Exiting the theater after the confection titled Bernice Bobs Her Hair, I heard a woman describe the show as “cute.” Uh, oh, that’s not a compliment when describing musicals. Puppies, yes; musicals, no.
Based on a 1920 F. Scott Fitzgerald short story, Lyric Theatre’s current production is playing back at the Plaza Theatre after the company’s summer season downtown. The show is part of Lyric’s exemplary program to produce new works of musical theater. Counting next year, when the company already has a new show scheduled, Lyric will have staged world premieres of three new musicals in three years. Every professional theater company in Oklahoma should be following Lyric’s lead in presenting new work.
Producing brand-new musicals is risky for a theater company, but when you get down to cases, the shows still should be held to high standards for quality and worthiness. The challenge with Bernice lies in relating the subject matter to today’s audiences. Fitzgerald’s short story was published in The Saturday Evening Post and later in a collection called Flappers and Philosophers. This was a time when a young man would get his face slapped for telling a young woman she has a “kissable mouth.” It’s not giving away too much to tell you Bernice does, indeed, bob her hair back when that was a shocking act of nonconformity. Today, Bernice would bob her hair and then dye it cyan or magenta, if not every color in the rainbow.
Runs Wednesday to Sunday through Oct. 24.(405) 524-9312Tickets start at $25
By Adam Gwon (music and lyrics) and Julia Jordan (book and lyrics), Bernice depicts the country club set in St. Paul, Minn., (Fitzgerald’s hometown). Bernice, who hails from Eau Claire, Wisc., visits her cousin Marjorie Harvey, a popular girl who enjoys somewhat of a reputation. Bernice has stunted social skills, so Marjorie coaches her on how to be popular with the boys. Marjorie admonishes Bernice to stop ending sentences “with ‘lovely.’ ‘See ya’ sounds better.” But you better be careful when you create a whole new person. Just ask Dr. Frankenstein.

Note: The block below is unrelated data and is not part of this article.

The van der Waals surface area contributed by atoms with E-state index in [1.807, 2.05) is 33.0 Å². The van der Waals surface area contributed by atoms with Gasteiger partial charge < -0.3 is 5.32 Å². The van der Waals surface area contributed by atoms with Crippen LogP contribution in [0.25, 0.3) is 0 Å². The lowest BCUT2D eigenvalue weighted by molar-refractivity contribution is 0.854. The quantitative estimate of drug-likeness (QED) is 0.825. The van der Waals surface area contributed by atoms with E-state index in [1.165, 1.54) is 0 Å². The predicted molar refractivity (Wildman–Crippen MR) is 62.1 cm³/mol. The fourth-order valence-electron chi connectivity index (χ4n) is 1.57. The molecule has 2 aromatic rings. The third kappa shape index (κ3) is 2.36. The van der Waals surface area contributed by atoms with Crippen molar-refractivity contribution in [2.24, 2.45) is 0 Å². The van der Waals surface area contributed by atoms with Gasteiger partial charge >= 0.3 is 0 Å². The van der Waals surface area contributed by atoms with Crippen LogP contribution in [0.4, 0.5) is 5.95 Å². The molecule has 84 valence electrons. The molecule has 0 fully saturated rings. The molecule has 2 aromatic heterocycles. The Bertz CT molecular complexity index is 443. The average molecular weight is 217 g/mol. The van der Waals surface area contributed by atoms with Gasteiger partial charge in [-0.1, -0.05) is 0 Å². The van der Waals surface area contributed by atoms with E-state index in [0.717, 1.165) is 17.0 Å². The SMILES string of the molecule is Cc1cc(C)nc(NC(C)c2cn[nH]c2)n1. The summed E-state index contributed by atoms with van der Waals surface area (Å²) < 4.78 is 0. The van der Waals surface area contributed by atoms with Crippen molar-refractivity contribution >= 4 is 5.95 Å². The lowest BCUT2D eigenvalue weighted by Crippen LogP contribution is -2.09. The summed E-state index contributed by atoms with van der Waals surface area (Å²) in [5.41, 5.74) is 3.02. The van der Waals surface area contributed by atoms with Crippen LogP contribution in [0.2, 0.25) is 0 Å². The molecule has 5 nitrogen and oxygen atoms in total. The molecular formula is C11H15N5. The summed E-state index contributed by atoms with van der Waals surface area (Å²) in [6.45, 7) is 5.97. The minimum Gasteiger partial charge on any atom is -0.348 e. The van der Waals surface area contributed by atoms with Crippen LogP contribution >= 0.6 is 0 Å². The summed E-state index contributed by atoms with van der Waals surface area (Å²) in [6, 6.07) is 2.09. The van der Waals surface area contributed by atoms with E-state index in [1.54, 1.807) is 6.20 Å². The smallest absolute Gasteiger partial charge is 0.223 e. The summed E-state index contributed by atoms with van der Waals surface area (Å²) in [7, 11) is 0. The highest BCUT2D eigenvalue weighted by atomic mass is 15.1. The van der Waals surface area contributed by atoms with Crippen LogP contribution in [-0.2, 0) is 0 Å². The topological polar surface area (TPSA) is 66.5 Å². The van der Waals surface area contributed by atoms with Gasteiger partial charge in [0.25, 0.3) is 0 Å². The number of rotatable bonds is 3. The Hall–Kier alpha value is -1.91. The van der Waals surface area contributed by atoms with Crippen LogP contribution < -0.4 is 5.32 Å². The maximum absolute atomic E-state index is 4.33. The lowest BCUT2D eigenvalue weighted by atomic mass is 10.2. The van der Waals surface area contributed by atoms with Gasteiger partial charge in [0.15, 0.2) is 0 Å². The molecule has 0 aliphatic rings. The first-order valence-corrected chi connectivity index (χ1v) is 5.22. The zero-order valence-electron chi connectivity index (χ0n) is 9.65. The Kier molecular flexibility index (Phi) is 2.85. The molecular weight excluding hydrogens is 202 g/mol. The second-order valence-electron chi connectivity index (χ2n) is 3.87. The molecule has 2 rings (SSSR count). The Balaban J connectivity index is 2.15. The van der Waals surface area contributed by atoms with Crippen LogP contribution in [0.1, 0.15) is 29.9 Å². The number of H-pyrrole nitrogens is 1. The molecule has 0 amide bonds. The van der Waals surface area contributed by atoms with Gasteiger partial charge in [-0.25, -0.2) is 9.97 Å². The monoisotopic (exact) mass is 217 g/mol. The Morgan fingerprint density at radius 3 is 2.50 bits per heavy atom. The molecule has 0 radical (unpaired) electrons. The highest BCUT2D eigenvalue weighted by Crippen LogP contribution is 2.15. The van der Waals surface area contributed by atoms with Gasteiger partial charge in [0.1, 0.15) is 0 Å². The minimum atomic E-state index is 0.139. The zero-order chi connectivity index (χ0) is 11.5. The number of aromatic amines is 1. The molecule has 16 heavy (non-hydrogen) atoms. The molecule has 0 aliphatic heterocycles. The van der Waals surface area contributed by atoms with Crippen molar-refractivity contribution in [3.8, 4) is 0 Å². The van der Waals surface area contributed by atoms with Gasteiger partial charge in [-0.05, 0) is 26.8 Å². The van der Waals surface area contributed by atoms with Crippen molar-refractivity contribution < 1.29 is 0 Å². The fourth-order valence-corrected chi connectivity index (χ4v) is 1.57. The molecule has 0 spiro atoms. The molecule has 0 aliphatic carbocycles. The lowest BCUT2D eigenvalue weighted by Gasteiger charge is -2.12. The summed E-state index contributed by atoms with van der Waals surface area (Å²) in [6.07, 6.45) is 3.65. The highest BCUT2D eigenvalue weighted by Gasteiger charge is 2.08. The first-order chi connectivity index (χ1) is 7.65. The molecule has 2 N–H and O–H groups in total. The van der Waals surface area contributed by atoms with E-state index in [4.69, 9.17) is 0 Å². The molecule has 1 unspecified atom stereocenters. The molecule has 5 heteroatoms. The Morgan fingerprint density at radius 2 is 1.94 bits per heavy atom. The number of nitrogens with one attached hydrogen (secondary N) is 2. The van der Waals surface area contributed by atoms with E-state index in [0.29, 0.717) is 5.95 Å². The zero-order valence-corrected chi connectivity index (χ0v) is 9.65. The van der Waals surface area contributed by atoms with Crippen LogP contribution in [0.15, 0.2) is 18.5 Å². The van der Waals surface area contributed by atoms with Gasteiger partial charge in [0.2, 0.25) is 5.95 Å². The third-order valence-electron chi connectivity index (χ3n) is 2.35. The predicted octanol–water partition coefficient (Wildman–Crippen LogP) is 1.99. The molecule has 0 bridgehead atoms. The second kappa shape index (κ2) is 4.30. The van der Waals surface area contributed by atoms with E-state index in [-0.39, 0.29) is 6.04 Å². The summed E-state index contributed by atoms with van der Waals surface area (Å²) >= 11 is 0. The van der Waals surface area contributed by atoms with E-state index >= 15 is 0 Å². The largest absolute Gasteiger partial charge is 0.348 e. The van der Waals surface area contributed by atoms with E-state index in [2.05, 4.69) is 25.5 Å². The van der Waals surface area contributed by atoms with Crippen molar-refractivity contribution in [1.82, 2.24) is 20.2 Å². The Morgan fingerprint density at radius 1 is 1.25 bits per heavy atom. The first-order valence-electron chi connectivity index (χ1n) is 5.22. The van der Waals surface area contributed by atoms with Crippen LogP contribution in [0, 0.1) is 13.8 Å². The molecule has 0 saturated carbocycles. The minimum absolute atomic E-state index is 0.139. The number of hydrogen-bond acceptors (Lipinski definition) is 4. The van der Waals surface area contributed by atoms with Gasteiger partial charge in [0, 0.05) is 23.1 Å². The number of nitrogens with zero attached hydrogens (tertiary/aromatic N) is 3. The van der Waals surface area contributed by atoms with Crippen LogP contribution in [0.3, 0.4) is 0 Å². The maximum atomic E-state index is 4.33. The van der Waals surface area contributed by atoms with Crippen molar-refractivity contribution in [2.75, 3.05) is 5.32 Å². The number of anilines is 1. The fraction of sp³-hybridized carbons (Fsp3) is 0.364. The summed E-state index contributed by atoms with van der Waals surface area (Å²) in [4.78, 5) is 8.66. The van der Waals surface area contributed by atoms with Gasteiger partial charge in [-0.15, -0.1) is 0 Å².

A musical set in 1912 presents the composer with complicated choices. Do you write all period music, or will some of it sound like contemporary musical theater (rock and hip-hop musicals excepted)? Gwon has done some of both. Jazz, fox trots and waltzes are heard along with belted ballads and theater songs that wouldn’t seem out of place in a Sondheim musical.
Directed by Michael Baron, the production fills the Plaza stage with Lee Savage’s handsome, versatile set design that reflects midwestern understated sensibility. Jeffrey Meek’s period costumes look sharp. A six-piece combo, on stage in white dinner jackets, accompanies the show.
Most of the characters are college-age, and the production employs a lot of college students (all fine). Celeste Rose plays Bernice as a violet, if not exactly a shrinking one, at first and then as a thorny rose after she’s transformed by her cousin. Sarah Quinn Taylor gives a strong performance as Marjorie. Russell McCook does a credible job as Warren McIntyre, a Yale man and love interest of both Bernice and Marjorie.
The title has a double meaning. If you’re familiar with the Fitzgerald story, you know the climactic ending.
I observed a strange phenomenon at the reviewed performance. To wit, the audience did not give the show the usual standing ovation. Audiences give so many mediocrities standing O’s anymore that they’ve become meaningless. Why this show didn’t get the perfunctory ovation is a mystery to me. We’ve all seen audiences rise for much less than this. Odd.